It looked like somebody had dumped a trash can on my desk. It was covered in small bits of paper and plastic and brown cardboard. Somebody asked me what I was doing. It wasn’t until after I answered the question that I realized how ridiculous it sounded, “I’m putting together a pair of virtual reality glasses.”
Google Cardboard, after being available to the public for a year, is finally getting some mainstream attention. And that’s because Google is really starting to push it. Just in May, Google assigned an official design boss for what had previously been a casual side project, it created a guide for designing virtual reality experiences, it released an iPhone version, and it refined its design to accommodate all phone sizes and types.
Google seems all in, and it’s exciting.
I’ve never worn an Oculus Rift, the super-high tech virtual reality system owned by Facebook and which has, in the past few years, owned all the buzz on virtual reality. Few have. That’s because these things are extremely complex and not yet available to the general public. They’re slated to be consumer-ready in early 2016, with a projected price of $1500. That means, well, that most of us still won’t have experienced virtual reality. For virtual reality to really catch on, you’ve gotta make it cheap.
And you can’t get cheaper than cardboard. Or Cardboard.
Google’s Cardboard project is brilliant: Take the cost out of the hardware and use a ubiquitous software platform: the smartphone. It’s almost like they were inspired by the 3D glasses of old, which promised big experiences using only cardboard and colored cellophane.
For as little as $15.00 (the cost of the glasses plus a free app on your own phone), anyone can experience something heretofore only touted in science fiction.
But is it a good virtual reality experience? That was the question that had me assembling trash on my desk. We had purchased a third-party kit (there’s already an ecosystem of players in the Google Cardboard world on both the hardware and software sides because of the easy entry points) with a slightly different design, but it was 100% Google Cardboard innovation.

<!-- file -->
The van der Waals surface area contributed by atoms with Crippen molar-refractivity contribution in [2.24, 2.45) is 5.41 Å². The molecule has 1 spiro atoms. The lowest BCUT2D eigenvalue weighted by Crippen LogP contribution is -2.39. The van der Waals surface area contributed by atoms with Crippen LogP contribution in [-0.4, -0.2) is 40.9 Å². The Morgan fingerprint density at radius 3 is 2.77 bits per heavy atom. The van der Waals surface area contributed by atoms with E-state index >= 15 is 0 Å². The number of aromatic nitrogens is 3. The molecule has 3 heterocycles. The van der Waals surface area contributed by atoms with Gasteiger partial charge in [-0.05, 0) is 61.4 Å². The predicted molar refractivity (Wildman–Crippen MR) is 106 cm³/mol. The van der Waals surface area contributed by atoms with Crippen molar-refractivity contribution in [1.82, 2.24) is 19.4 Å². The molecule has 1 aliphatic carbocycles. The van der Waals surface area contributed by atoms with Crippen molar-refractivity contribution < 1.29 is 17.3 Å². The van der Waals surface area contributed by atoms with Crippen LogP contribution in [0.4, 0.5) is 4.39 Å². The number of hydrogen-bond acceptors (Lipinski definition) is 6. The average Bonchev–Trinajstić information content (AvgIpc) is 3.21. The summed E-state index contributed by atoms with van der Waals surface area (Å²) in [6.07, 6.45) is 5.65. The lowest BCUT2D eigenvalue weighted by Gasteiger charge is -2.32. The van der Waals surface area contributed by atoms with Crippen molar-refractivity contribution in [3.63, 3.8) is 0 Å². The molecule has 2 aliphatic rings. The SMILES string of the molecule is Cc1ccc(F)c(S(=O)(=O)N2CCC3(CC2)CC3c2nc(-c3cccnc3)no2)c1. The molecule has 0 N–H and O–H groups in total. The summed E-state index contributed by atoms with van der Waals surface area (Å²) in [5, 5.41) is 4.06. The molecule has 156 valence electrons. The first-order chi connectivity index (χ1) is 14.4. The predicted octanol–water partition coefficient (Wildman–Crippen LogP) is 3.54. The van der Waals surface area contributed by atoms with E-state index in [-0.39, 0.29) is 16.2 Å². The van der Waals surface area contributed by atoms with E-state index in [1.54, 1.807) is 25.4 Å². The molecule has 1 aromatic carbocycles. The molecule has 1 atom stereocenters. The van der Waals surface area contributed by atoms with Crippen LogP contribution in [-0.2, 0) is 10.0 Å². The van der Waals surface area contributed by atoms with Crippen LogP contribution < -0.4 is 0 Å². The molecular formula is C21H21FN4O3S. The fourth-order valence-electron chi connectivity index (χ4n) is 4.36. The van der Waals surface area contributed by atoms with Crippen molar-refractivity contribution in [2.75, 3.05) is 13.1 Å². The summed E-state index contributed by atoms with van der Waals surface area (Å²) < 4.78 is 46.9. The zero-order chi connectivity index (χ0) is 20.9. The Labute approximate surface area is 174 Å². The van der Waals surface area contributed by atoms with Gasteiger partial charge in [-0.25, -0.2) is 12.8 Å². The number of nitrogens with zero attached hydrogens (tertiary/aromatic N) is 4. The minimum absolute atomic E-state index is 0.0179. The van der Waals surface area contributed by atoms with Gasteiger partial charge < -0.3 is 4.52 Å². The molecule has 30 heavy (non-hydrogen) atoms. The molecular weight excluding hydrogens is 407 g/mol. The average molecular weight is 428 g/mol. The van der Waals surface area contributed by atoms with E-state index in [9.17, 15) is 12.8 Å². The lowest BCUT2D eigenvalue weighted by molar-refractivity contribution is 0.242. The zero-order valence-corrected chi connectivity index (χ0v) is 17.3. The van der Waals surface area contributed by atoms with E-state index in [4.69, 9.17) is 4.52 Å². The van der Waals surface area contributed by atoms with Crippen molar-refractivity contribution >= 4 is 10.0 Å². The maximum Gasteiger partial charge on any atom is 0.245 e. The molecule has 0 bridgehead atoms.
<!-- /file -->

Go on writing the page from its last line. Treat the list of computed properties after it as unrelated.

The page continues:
I put them on. Suddenly I was on stage with Paul McCartney singing Live and Let Die. I switched apps and I was zooming down a roller coaster fast enough that my stomach was confused. When I got home I gave it to my five-year-old…who screamed because I’d left on a spooky graveyard environment with zombies. The underwater world one was much more to her liking. She called it the “lookaround game” and kept asking for more experiences. Keep in mind, I wasn’t downloading games (I’d messed up the selector in putting together the glasses, so we couldn’t interact with the screen). They were just “lookaround” experiences. And they were fun.
But you know what? It almost doesn’t matter how good the virtual reality is on Google Cardboard. I mean, it’ll matter with the Oculus Rift. For the cash you’re investing there, you’ll rightly expect the best experience ever. But when your investment is under $20, you’re going to give the experience some leeway. Plus, and this is another brilliant move on Google’s part, if you don’t like the experience, you won’t blame the system. How can you? It’s just cardboard. It did its job just by ensuring slot A lines up with tab B. You blame the app, and then you just get a new one to try. And there will be a ton of experiences to try if the Google Cardboard viewer takes off with enough users.
The possibilities for Google Cardboard in the future are endless. Heck, the possibilities for it right now are already…virtually…endless in its current state. At Maark, we’ve already started fitting it into our projects. How often can you say that about a first-gen technology?
If I can call good old cardboard a first-gen technology.